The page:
3. Closer is better than spread out.
4. Clumped is better than linear.
5. Connected is better than not.
6. Circular is better than linear.
7. Buffer zones are better than not.
What was the "SLOSS" debate?
Single Large or Several Small
Anatomy of a reserve network: cores, corridors, buffers - be able to explain role of each
Core: main area of reserve
Corridore: connects cores
Buffer: area between matrix and core
What is an "umbrella species"? What taxon are the usual umbrella species, and why?
ensuring their conservation
provides a protective "umbrella" for all the other
species in the ecosystem
large, low density, mobile, predators at top of food chain
Understand the difference between: umbrella, flagship, indicator, keystone species [see text]
Flagship acts as symbol for habitat
indicator can show quality, not resilient
keystone has large effect on ecosystem
What kind of ecosystems or community types are generally over-represented in reserves? under-represented? How does this relate to priorities for conservation?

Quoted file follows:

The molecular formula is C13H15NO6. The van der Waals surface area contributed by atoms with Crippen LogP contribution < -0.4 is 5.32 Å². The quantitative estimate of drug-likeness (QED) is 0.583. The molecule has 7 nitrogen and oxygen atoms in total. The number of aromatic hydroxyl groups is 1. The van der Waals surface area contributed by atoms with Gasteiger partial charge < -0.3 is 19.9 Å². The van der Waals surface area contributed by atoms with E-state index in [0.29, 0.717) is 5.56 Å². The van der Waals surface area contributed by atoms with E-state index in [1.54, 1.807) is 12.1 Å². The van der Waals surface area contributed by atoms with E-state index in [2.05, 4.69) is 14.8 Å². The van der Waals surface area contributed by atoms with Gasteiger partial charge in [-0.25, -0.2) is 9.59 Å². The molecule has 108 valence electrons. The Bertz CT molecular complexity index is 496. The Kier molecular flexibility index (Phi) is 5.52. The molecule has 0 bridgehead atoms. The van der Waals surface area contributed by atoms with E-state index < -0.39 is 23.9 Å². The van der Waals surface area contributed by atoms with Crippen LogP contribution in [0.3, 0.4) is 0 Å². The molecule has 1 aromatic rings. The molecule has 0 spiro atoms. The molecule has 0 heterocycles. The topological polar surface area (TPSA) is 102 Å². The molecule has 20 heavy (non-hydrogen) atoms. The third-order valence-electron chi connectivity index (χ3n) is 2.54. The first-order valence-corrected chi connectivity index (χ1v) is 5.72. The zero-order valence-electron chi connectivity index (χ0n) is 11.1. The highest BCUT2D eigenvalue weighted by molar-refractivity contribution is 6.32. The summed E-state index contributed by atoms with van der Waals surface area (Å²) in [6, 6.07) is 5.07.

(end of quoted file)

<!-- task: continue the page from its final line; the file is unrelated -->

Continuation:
Low density areas are over represented
Know the 4 key concepts in reserve design and prioritization:
efficiency, comprehensiveness, complementarity, redundancy
What is "Gap analysis" and why is it done?
comparison of current performance with desired result
first Gap Analysis: Where? What taxa? How done?
Is a new reserve needed?
What are the 3 basic steps in a Gap Analysis [don't need to know the 6 steps in the slide]
1. Map the biodiversity
2. Map land ownership and
3. Develop priority areas for
What is "Yellowstone to Yukon" network? What's the goal? What species is the focus?
network that connects and protects land along mountain range.
External Reading: Madagascar nature reserve planning: What was the overall goal? the methodology? constraints? what focal taxa were used and why?